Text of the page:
Snake Bite Safety And Prevention For Your Pet

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Snake Bite Safety And Prevention For Your Pet

 If you frequently hike or otherwise enjoy the great outdoors with your pet, please take care to prevent painful encounters with snakes. Bites occur most often in between March and October when snakes are most active. A snake bite is always considered an emergency! A venomous snake bite can be fatal if not treated immediately, and even a bite from a nonvenomous snake can be dangerous for your pets.
 

Avoid chance encounters with snakes:

  • Keep your yard tidy by clearing away undergrowth, toys and tools that make great hiding places for snakes.
  • Keep walkways clear of brush, flowers and shrubs.
  • Clean up any spilled food, fruit or bird seed, which can attract rodents and therefore snakes to your yard.
  • When walking your pet, keep him on a leash.
  • Steer your pet clear of long grasses, bushes and rocks.
  • Snakes can strike across a distance equal to about half their body length. If you see a snake, head back the way you came.
  • Familiarize yourself with snakes who are common in your area. In the event of a bite, identifying the type of snake may help with your pet’s treatment.

Recognize Snake Bite Symptoms:

  • Local or general swelling
  • Bleeding
  • Intense pain
  • Low blood pressure
  • Dead tissue around the wound
  • Shortness of breath
  • Weakness
  • Renal failure

What to Do If You Think Your Pet’s Been Bitten:

  • Remember to stay calm.
  • Keep your pet calm, too, by limiting his activity.
  • If your pet was bitten on the neck, remove his collar.
  • If possible, keep the location of the bite below heart level.
  • Seek veterinary care for your pet immediately.
  • Treatment options such as cold packs, ice, tourniquets, alcohol, bleeding the wound and trying to suck out venom should not be attempted in place of getting your pet to the vet! They may just waste precious time.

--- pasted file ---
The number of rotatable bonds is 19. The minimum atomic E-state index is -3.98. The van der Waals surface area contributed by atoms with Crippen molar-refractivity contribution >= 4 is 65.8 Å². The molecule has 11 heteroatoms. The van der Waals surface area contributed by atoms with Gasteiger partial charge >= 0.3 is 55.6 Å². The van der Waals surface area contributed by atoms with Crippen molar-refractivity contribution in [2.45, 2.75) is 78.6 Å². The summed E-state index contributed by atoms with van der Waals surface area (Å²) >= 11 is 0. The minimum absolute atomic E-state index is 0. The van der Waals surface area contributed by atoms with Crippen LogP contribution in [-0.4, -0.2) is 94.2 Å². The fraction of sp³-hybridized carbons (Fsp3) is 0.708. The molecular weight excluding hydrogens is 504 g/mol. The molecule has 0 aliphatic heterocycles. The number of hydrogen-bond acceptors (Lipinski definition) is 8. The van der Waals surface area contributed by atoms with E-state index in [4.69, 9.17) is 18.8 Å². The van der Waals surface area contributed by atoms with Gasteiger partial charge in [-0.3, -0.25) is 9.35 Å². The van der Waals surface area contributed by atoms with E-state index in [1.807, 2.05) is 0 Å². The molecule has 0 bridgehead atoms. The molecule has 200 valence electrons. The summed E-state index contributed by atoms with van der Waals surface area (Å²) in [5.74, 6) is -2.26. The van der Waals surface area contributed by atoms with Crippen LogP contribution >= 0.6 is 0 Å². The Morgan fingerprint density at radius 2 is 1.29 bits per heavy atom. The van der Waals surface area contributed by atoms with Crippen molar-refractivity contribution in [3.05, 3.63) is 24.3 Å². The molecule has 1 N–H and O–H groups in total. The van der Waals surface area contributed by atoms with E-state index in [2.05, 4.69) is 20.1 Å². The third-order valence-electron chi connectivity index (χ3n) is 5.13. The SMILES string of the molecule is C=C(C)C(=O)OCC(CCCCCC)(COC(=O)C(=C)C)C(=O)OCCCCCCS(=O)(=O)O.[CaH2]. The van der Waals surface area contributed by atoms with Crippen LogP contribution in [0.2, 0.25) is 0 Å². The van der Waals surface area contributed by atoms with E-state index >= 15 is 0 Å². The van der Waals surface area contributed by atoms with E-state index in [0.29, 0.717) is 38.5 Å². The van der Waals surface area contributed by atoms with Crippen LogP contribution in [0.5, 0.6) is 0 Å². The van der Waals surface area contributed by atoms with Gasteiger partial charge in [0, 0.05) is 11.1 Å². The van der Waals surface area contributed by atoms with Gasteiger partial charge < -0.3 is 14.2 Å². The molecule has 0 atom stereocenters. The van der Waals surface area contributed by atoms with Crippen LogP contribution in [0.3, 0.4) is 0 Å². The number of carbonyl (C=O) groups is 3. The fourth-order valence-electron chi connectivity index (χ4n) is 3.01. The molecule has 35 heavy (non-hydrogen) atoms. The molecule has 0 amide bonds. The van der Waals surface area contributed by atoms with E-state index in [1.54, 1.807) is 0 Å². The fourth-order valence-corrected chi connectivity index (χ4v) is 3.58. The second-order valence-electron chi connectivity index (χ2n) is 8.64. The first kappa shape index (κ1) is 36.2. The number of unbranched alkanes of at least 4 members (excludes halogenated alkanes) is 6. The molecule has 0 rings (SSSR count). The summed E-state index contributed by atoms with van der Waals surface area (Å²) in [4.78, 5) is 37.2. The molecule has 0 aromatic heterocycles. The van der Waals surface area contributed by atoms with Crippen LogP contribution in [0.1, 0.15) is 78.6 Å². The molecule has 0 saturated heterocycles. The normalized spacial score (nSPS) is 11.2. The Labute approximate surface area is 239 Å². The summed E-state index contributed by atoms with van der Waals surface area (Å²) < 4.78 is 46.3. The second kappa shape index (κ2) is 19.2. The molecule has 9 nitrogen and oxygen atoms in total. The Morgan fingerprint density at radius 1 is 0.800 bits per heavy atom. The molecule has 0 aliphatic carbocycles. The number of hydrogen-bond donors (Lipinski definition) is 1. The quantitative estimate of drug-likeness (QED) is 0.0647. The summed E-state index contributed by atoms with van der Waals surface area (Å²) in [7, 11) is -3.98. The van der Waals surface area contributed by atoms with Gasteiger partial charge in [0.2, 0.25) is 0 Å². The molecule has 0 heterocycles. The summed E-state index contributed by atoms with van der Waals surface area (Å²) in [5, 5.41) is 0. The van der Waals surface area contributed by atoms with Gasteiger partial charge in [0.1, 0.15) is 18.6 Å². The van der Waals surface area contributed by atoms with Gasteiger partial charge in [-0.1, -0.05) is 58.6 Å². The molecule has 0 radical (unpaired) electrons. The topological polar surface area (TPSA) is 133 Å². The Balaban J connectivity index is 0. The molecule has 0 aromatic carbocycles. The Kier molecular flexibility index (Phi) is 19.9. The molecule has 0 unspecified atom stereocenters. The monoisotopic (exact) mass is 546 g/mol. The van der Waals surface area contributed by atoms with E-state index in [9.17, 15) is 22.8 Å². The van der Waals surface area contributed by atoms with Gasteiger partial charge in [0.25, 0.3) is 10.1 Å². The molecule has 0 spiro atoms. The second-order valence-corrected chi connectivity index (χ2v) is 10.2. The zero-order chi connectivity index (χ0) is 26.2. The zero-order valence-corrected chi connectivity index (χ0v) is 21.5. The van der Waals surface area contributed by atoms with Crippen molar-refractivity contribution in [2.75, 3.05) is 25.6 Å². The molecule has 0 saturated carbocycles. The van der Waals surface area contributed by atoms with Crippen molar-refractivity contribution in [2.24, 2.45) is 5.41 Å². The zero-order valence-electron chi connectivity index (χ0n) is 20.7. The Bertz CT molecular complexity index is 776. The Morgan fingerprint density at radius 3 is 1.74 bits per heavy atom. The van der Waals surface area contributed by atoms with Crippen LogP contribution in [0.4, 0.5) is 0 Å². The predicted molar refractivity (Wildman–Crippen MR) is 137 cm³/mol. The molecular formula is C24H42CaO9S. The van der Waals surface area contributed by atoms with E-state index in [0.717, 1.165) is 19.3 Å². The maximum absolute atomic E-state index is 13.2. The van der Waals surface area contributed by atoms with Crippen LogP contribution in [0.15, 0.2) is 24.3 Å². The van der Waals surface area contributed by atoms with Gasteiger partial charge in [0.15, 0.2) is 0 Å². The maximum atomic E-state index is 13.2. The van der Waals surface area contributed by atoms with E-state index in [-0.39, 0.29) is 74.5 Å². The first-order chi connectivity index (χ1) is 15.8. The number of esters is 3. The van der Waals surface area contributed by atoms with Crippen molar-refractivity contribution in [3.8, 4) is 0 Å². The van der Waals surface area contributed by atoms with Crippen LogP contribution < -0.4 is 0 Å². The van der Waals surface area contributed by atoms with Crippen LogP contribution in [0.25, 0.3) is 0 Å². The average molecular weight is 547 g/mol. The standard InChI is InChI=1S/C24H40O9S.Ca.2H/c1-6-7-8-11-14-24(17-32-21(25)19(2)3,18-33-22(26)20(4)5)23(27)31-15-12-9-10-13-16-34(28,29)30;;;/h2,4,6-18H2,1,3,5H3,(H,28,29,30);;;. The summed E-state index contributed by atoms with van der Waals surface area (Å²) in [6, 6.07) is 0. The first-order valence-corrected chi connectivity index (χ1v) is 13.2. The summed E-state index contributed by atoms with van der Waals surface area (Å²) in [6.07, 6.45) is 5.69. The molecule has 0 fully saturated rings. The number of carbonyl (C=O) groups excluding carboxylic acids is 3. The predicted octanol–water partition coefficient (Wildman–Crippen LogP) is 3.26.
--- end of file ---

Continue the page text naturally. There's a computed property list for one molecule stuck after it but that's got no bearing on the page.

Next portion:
• Always keep your personal safety in mind and do not try to catch or kill a snake yourself.
  • Even if you think a snake is dead, never handle him. Some dead snakes are capable of inflicting a bite by muscle contractions.

Venomous Snakes In Maryland:

Only two of the twenty seven kinds of snakes inhabiting Maryland are venomous:
the copperhead and timber rattlesnake.

Northern Copperhead
(Agkistrodon contortrix mokasen)

 

Photo of coiled Northern Copperhead courtesy of John White
Northern Copperhead
(Agkistrodon contortrix mokasen)

Photograph by John White

 

This is one of the two venomous snake species in Maryland. The color is a rich, reddish, brown with a series of darker hourglass markings down its back. Its head is usually a bright copper color and its belly is pinkish. It seldom exceeds three feet in length. It has a single anal plate and keeled scales. This is the only Maryland snake that has dark dorsal markings which are narrow on the back and broad on the sides. Copperheads exist throughout the State in remote rocky, wooded areas where they feed on small rodents and other warm-blooded prey. Occasionally, they will feed on aquatic animals. Females give birth to approximately 12 live young which are 8-10 inches in length.

 

Timber Rattlesnake
(Crotalus horridus horridus)

 

Photo of coiled Timber Rattlesnake courtesy of Ed Thompson
Timber Rattlesnake, Crotalus horridus
Photograph by Ed Thompson

 

This venomous reptile is the only species of snake in the State with a segmented rattle at the end of its tail. It has brown or black cheveron-shaped markings on a yellow background, down its back. The background color may vary from a bright yellow to a dull gray. Entirely black specimens also occur. This snake rarely exceeds six feet in length. It commonly occurs in the remote rocky, mountainous sections of the State. Females may give birth to as many as 12 live young which are approximately 9-10 inches long. The pit viper habit of congregating at dens, creates a situation wherein considerable numbers of rattlesnakes and copperheads can be seen at one time.

 

Major Identification Features

 

 

non-venomous snake

 

  1. Round pupils

  2. No sensing pit

  3. Head slightly wider than neck

  4. Divided anal plate

  5. Double row of scales on the underside of the tail

 

venomous snake

 

  1. Elliptical pupils

  2. Sensing pit between eye and nostril

  3. Head much wider than neck

  4. Single anal plate

  5. Single scales on the underside of the tail

 

Here at Falls Road Veterinary Hospital we have already seen a few cases of snake bites this year! We have also heard from several clients in the local area of snake sighting close to their homes! Please take great care and caution when encountering any type of snake!

Feel free to contact us with any questions or concerns you may have. (301) 983-8400. www.fallsroadvet.com

 

 

 

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